Forum Index > Public Lands Stewardship > Nisqually Corridor Management Plan - thoughts and ideas
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NacMacFeegle
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PostThu Oct 01, 2020 10:13 am 
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Mt. Rainier National Park is requesting input on the management of the Paradise area of the park. There are only 4 days left to comment on the Nisqually corridor management plan. I've put a lot of thought into the issue, and have published those thoughts in an article on my blog:

https://illuminationsfromtheattic.blogspot.com/2020/09/solutions-to-preventing-overcrowding-in.html

The main ideas I'm proposing are thus:

1.The ideal maximum visitation was reached some years ago, and plans for the park’s future should aim to reduce visitor numbers to what they were a decade ago.

2. In order to achieve this, we should reduce parking capacity and prevent parking outside of designated areas.

3. Most trailhead parking is adequate, so could remain the same, as long as overflow parking is prohibited. However, the large quantity of parking at Paradise and Sunrise leads to overcrowding in those areas, so the number of parking spots there should be reduced.

4. Parking lot capacity should be monitored by cameras and a computerized surveillance system that would automatically update a web page so that visitors could plan accordingly. This system would have the added benefit of counteracting trailhead crime.

5. Rangers at the park entrance could use this automated capacity tracking system to inform visitors of available parking upon arrival. Visitors could then essentially reserve a parking space by informing the ranger as to their destination. That parking space would then be updated to read “filled up” until a given period of time for the visitor to arrive, whereupon it would revert to potentially unoccupied.

6. Tour buses are frequently a source of significant excess crowds, and their presence in the park should be limited.

I discuss the issue in more detail in the blog post. The comment period ends on the 5th of October: https://parkplanning.nps.gov/document.cfm?parkID=323&projectID=95095&documentID=105822
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kw
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PostThu Oct 01, 2020 5:28 pm 
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I don't see NPS pursuing any plan that explicitly tries to reduce the amount of people in the park. It is by design that Paradise and Sunrise are the most popular places, it concentrates the disruption to the park's environment in an area that is designed for that disruption. The most likely plan is some kind of transit system that reduces the disruption that cars cause while still allowing access to the park for those who really want to experience it, it'll probably be similar to what you see in Zion, Yosemite, Denali, etc.
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altasnob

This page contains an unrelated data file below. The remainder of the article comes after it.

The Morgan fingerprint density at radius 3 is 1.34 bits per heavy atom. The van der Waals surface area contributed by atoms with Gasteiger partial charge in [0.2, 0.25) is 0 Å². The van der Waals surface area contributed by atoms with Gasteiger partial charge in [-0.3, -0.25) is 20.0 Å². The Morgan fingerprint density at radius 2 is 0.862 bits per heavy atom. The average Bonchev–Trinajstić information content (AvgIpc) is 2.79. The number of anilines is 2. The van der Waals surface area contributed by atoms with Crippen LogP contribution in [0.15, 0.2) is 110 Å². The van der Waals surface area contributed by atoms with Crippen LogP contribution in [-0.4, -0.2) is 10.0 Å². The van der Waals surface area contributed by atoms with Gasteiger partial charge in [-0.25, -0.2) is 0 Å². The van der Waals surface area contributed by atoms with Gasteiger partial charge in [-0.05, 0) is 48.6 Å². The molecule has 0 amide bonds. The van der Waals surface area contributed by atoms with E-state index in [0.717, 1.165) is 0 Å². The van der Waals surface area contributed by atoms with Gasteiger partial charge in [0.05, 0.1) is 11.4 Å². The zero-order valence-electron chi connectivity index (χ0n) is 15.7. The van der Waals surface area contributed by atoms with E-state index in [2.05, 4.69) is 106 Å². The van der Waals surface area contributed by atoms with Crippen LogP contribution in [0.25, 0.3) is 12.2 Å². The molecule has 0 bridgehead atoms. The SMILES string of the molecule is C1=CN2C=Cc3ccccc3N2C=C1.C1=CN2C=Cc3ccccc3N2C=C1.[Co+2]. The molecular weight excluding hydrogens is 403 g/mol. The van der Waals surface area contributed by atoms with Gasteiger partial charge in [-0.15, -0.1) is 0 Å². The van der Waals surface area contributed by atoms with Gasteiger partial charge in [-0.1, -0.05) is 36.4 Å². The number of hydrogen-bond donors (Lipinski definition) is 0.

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PostThu Oct 01, 2020 5:38 pm 
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Thanks for the reminder to comment. Lots of discussion on this topic on this thread:

http://www.nwhikers.net/forums/viewtopic.php?t=8032419
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NacMacFeegle
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PostThu Oct 01, 2020 5:41 pm 
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kw wrote:
I don't see NPS pursuing any plan that explicitly tries to reduce the amount of people in the park. It is by design that Paradise and Sunrise are the most popular places, it concentrates the disruption to the park's environment in an area that is designed for that disruption. The most likely plan is some kind of transit system that reduces the disruption that cars cause while still allowing access to the park for those who really want to experience it, it'll probably be similar to what you see in Zion, Yosemite, Denali, etc.

They've actually proposed reducing parking areas and even closing roads altogether in the past - I think reducing visitor numbers is very much something they are considering.

I actually was an advocate for a shuttle system at Rainier for a long time, but unfortunately I've come to realize that the logistical problems of a shuttle system here make it fairly impractical and not entirely desirable. It boils down to the distances involved, which would make travel times and the number of shuttles required unfeasible. Zion and Yosemite work because distances there are relatively short, and Denali isn't really a comparable example. There's also the issue of where to put a parking lot - the lots at Zion are HUGE, and I certainly wouldn't want to carve out and pave over a chunk of lowland forest for a parking lot. I also would definitely not want shuttles in addition to cars, as that would only make the problem of overcrowding worse.

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Read my hiking related stories and more at http://illuminationsfromtheattic.blogspot.com/
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